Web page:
Look at the tension in this silence!



Warning: reading this book may leave you wanting to put up a pergola, then grow some leafy vines.

Do you think they’ll sell?


Buy The House h/c And Read The Page 45 Review Here

The Wolf Of Baghdad (£16-99, Myriad) by Carol Isaacs…

“There was a very bloody and terrible Farhud (pogrom) in Baghdad in 1941. A large number of Jews were slain, raped and mutilated.”

Before we begin, here’s the publisher to give scale and context to that statement which only serves to make it even more disturbing and explain a little further about this work.

“In the 1940’s a third of Baghdad’s population was Jewish. Within a decade nearly all 150,000 had been expelled, killed or had escaped. Transported by the power of music to her ancestral home in the old Jewish quarter of Baghdad, the author encounters its ghost-like inhabitants who are revealed as long-gone family members.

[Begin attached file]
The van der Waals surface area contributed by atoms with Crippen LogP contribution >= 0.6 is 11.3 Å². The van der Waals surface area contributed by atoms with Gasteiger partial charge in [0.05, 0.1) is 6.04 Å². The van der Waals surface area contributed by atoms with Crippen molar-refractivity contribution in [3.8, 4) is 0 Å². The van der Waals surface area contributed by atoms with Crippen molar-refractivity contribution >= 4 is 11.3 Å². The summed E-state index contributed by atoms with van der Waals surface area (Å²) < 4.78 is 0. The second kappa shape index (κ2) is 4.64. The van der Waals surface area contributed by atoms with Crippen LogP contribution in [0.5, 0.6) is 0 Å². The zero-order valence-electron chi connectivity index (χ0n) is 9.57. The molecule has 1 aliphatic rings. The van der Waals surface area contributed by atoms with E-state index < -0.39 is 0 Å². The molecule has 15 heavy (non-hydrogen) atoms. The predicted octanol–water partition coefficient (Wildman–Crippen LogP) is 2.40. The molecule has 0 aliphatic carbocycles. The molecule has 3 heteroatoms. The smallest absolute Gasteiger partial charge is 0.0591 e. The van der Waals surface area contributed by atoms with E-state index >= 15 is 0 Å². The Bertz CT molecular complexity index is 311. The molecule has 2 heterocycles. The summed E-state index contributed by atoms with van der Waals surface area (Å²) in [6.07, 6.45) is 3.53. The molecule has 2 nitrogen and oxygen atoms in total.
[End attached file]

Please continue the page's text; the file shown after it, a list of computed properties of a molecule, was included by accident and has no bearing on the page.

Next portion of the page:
As she explores the city, journeying through their memories and her imagination, she at first sees successful integration, and cultural and social cohesion. Then the mood turns darker with the fading of this ancient community’s fortunes. The wolf, believed by Baghdadi Jews to protect from harmful demons, sees that Jewish life in Iraq is over, and returns the author safely back to London.”

Given the current state of affairs in Iraq and the Middle East region generally it seems strange, perhaps, to consider that Baghdad was once a thriving, multicultural metropolis, including such a substantial Jewish contingent. But looking back it’s clear that events such as the ones depicted entirely wordlessly here by Carol Isaacs clearly contributed towards the Declaration of the Establishment of the State of Israel by David Ben-Gurion on 14 May 1948, alongside of course the horrific events of the Holocaust in Europe. According to some additional information on the inside cover, there are now less than half a dozen Jews in remaining in Baghdad… You read that right, less than six. So the entire city was effectively ethnically cleansed of a third of its population.